When the weather starts getting chilly it’s time to start thinking about winter goat care. Goats are pretty cold hardy animals, but they do need a little extra care to stay comfortable when it is below freezing outside.
How To Care For Your Goats In The Winter
While goats are cold hardy they will need shelter in below freezing temperatures. My goats hate anything falling from the sky, and refuse to go outside when it’s raining, snowing, or hailing.
Because I have only two goats their winter shelter is a large dog igloo packed with straw. They can sleep together for warmth, and the straw adds extra insulation. Straw is a wonderful insulator, and easy to compost in the spring.
If we had extremely cold weather longer than a few days each winter and the goats would be spending quite a bit of day time in their shelter I would want a larger structure of at least 10 square feet per doe.
Raise Goats In The City!
Imagine pouring yourself a cold glass of milk, that you raised yourself! You can raise goats even if you don't live in the country. Find out how in the free email crash course on raising goats in the city.
Probably the biggest issue regarding winter goat care is making sure they always have fresh water available. If their water is frozen they will not be able to stay hydrated.
The easiest method for my small herd is to bring them warm water twice a day from my house. I use empty ice cream buckets because they are inexpensive and it’s easy to knock the ice out of the bucket before bringing it back inside.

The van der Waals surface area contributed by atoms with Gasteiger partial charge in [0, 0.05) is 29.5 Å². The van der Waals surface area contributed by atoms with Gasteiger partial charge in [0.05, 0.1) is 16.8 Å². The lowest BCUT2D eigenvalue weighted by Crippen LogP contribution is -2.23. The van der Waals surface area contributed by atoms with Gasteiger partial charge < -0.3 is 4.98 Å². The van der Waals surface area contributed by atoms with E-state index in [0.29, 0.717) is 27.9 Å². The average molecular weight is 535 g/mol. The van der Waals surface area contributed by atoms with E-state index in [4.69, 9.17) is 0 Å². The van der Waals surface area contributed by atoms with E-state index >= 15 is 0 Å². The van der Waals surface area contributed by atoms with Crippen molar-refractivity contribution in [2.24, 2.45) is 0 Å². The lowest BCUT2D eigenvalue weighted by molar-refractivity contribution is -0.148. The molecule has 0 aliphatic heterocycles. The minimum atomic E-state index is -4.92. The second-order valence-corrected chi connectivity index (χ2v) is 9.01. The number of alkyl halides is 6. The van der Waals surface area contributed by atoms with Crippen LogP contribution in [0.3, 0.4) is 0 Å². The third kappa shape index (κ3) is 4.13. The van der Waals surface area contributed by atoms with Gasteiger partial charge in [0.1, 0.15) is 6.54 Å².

If you have a larger herd it might make sense to invest in a heated bucket.
Staying warm in the winter will require extra energy stores from your animals. The easiest way to support that is to make sure they have enough food to keep their rumen active, and to support their increased caloric needs.
My goats get a high quality grass hay year round. One of my goats is very fat, and she had no trouble at all staying warm. I noticed my other goat shivering on our first chilly morning and so I increased her grain ration. The extra food helped her regulate her body temperature much more effectively.
If increasing available food is not enough for your particular goat they may need additional shelter, or I’ve even heard of goat owners putting dog sweaters on a goat that just can’t stop shivering. (In fact, Kelli in the comments shared this link for coats that she has made before! Thanks Kelli!) Most healthy adult goats will not require extra care to stay comfortable though. They grow their own coats!
Winter Goat Care Tips
Here’s a quick summary of basic winter goat care:
- Make sure they have fresh, unfrozen water
- Provide a shelter preferably with at least 10 square feet per animal
- Increase food rations and keep those rumens rumbling
- Watch out for signs of poor temperature regulation such as shivering
And of course make sure to bundle yourself up and watch your goats explore the snow!
Want To Raise Happy Chickens?
Subscribe for our newsletter and get the free email course Intro To Backyard Chickens as well as a free printable checklist to walk you through step by step!